Flash erase time

I had to replace a flash chip yesterday because it would not read OK at times - and had a byte fail after programming about all the 2M of it. Since I don't do large volumes this is my first ever experience of the kind and I want to ask the group for some insight.

The part was an Atmel at49bv163d ; it was on a netmca board which came for repair (torn power cable...) after a few years at the customer. After replacing it (with an equivalent) things went back to normal.

The device had been opened and tampered with. I think even the flash may have been unsoldered and resoldered but it has been done reasonably clean so I can't say that for sure. [Reverse engineering the netMCA could be considered only by someone uncapable of understanding how hopeless the task is, so needing to unsolder the flash rather than JTAG reading it via the CPU as we do it here and pose no obstacles to might have been opted for....].

So my question is how likely is it for a flash chip like that to wear off after 2-3 times initial programming? Yesterday I did rewrite it may be 10 times but it showed the symptoms from the very start.

My curiosity is directed towards the flash durability and perhaps towards what has been done to the device.

Dimiter

------------------------------------------------------ Dimiter Popoff, TGI

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Dimiter_Popoff
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Hey Dimiter:

I'm more inclined to suspect that whatever took out the flash was a consequence of whatever bumbling they did inside the instrument case, or perhaps the chip was taken out by some problem with the board that they managed to fix.

One thing I have learned is that sometimes when a chip dies it will take other chips with it, and not always ones that are either physically or electrically close.

--
Tim Wescott 
Wescott Design Services 
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Reply to
Tim Wescott

Hey Tim,

the chip was not completely dead, it did program its first 64k or so always correctly and booted; the rest is the "ROM disk", which is used to boot from when the HDD is messed up or new and needs reinstall. Now that "ROM disk" part sometimes failed - usually the first byte, not always at the same address - to program. That byte did program on a second attempt. But when the "disk" was read certain areas of it would fail if the transfer was longer; one particular directory (only) would read correctly when read just for a "dir" or "repair", but would fail when trying to copy it elsewhere after the first 3-4 files, no matter which ones, such that the file starting sector would be corrupted and the driver would try to read some bad address (and get trapped, which is how I knew). It looked as if some sustained transfer would make a part of the flash unstable... but just a part, about 10% of the 2M, the rest worked OK.

After replacing the flash things are 100% normal with the board.

Can I interpret this as a sign of a flash wear off? The datasheet says 100k times programming is OK.... It has been written to here, including yesterdays tests (mostly then really), a few tens of times, max 20 times I guess.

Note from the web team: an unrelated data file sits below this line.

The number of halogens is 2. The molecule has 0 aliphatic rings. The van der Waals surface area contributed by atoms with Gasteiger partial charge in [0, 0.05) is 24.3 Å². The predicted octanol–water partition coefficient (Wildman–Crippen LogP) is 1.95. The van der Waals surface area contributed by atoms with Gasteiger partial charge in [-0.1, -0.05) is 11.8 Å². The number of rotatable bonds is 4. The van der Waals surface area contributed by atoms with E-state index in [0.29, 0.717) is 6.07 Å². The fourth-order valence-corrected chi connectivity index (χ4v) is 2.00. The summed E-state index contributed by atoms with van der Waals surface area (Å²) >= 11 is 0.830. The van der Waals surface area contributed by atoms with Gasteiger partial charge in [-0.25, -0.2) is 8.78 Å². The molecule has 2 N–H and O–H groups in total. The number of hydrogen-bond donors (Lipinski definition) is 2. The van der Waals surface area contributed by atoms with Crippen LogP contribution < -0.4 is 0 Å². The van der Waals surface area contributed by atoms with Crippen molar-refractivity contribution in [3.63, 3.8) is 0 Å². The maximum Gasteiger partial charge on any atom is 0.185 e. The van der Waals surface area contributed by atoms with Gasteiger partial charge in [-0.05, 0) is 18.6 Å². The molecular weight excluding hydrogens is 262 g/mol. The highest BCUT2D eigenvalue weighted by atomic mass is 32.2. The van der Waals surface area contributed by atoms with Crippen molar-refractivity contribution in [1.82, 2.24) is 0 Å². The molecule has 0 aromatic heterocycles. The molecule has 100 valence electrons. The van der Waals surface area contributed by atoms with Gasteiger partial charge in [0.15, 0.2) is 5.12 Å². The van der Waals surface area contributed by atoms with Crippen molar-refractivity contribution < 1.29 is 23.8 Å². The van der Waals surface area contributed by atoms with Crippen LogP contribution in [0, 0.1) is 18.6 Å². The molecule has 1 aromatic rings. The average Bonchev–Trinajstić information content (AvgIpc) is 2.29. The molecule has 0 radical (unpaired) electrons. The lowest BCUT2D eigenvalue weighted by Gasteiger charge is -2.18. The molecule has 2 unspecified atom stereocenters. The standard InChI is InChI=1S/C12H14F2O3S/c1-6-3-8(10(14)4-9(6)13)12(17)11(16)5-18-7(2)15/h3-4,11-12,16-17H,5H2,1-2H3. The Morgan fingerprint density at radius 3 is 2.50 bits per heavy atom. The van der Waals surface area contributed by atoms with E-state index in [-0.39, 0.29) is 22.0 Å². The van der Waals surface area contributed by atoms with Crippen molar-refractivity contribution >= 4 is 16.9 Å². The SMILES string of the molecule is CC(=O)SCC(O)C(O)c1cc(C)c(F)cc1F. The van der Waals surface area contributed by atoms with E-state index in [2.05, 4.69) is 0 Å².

I erase the whole flash by issuing the "erase" command and wait

25 seconds (datasheet says this is the max. erase time), then I program it at 120 uS per byte (datasheet says this is max or sort of), tried to double that time - no change. May be I tried triple as well.

Dimiter

Reply to
Dimiter_Popoff

Is anything else hanging on the same bus? Maybe that device is driving the bus when it should not.

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Chisolm 
Republic of Texas
Reply to
Joe Chisolm

A common cause of partly damaged chips is static electricity - if an amateur has changed the chip, then it is not unreasonable to suppose that they were not careful about static.

If you (Dimiter) have access to an X-ray machine, you may be able to examine the faulty chip and see if it has visible internal damage.

Reply to
David Brown

Hi David,

I don't have access to such an X-ray (never asked friends though). I am just curious and trying to learn. Basically I have never done hundreds (let alone thousands) of erase/program cycles to a flash like that and I wonder what other peoples experience is.

ESD damage might be the cause but nothing made me look at the signal levels at each pin, i.e. I don't think there has been any zapped input. Or may be there was, facing that investigation I just soldered a new flash and moved on :-). Then ESD damage can probably be more subtle than a zapped gate, I suppose. Asking the group for experience is so much easier than a full blown investigation :D .

Dimiter

Reply to
Dimiter_Popoff

Hey Dimiter:

I really don't think that you're wearing out the flash in ten repetitions unless you're managing to do something severely wrong. AFAIK most modern flash chips manage their own write and erase algorithms, so unless it's oddball (or oddball-old) then you should be OK.

Doesn't the chip have a way of telling you when it's busy erasing or writing? I'd use that rather than just holding off for a fixed interval.

--
www.wescottdesign.com
Reply to
tim

Hey Tim,

I think it does have some indication but as far as I remember the point of using it is only to speed things up. Then although I am small I have had a good number of flash chips at the same place and never had a problem. This unit had no problem either when shipped 2 years or so ago.

Dimiter

Reply to
Dimiter_Popoff

The trouble is, an event like this is probably a one-off. Without having at least a few cases, there is no way to get a pattern - any theories will therefore be pure guesswork.